The thing with PR stunts is, whilst they can be really effective, they have to be thought through.
A good PR stunt can transform a brand, a bad one can destroy one.
Picture the scene. You’re relaxing on a sun lounger by the hotel pool, sipping a cocktail and doing a bit of celebrity spotting, when six men, dressed in militia gear approach the hotel. You’d be terrified right?
So were guests at the Hotel du Cap Eden-Roc, when it happened to them during this year’s Cannes Film Festival.
Guests ran for safety as a boat carrying six men sped towards the shore on the French Riviera. The men, dressed in black ski masks, bulletproof vests, and combat uniforms, then approached and stormed the Hotel du Cap Eden-Roc.
Rumour spread that it was a “terrorist attack” after guests mistook the black flag on the boat as the one used by Islamic State (ISIS).
When the dust settled, the ‘storming’ was revealed as a publicity ploy – albeit an ill-conceived one, to promote Oraxy, a French start-up tech company.
The stunt was all kinds of wrong. In the wake of the Paris and Brussels terror attacks, the stunt was shocking. France has been on high alert since 130 people were killed in a terrorist attack in November. And security at Cannes was heightened, as the festival was believed to be a credible target for a terrorist attack.
A spokesperson for Oraxy confirmed it was a publicity stunt, claiming the event was coordinated with the full knowledge of maritime authorities.
This is a classic example of how not to do a PR stunt.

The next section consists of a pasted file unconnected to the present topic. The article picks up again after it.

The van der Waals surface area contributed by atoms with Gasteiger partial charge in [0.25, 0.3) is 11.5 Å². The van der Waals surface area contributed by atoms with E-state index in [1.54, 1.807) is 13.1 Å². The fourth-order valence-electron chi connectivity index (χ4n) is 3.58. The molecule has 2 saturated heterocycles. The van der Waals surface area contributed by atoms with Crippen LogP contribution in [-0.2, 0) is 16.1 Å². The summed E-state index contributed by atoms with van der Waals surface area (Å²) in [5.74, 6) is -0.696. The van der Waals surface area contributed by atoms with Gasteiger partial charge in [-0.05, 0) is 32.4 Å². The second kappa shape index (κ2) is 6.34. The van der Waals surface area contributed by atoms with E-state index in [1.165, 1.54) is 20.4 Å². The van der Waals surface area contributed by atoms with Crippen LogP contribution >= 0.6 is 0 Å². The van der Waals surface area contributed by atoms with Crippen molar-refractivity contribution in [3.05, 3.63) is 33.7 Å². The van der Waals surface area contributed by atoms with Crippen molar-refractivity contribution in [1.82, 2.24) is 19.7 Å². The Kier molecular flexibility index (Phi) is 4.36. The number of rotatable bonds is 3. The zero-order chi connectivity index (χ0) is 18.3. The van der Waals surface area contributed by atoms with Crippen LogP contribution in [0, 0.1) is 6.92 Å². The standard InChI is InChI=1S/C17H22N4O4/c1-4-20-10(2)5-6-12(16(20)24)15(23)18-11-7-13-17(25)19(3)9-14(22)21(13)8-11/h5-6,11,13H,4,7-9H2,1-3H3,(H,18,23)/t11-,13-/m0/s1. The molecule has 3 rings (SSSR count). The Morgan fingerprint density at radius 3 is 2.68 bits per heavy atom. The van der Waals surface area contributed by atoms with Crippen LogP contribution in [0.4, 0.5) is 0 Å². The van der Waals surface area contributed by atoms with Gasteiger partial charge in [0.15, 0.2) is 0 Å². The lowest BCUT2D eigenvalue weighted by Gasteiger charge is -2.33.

The concept was inappropriate, the timing and execution were poorly thought through, and the stunt had no relevance to the brand.
Call of duty
Oraxy is not the only brand to have caused widespread panic with a PR stunt.
Late last year, the official Call of Duty Twitter account sent out a string of 20 supposedly “live” tweets to 2.8 million followers, reporting a fake terrorist attack, as part of a publicity stunt.
The messages claimed Singapore was under siege, ahead of the launch of the latest game in the popular franchise. Screenshots from the game were included with some of the tweets, setting the stage for the opening scene of the upcoming sequel.
Unsurprisingly, many social media users were troubled by the tweets, branding the web campaign ‘offensive’ and in ‘bad taste.’
However, all the tweets are still live and no response or apology was issued, which will no doubt leave a bad taste in the mouth of consumers.
Hotcow is a non-traditional creative agency that specialises in experiential marketing that goes viral. Our campaigns generate buzz through crowd participation, PR and content sharing. Contact us on 0207 5030442 or email us on email@example.com.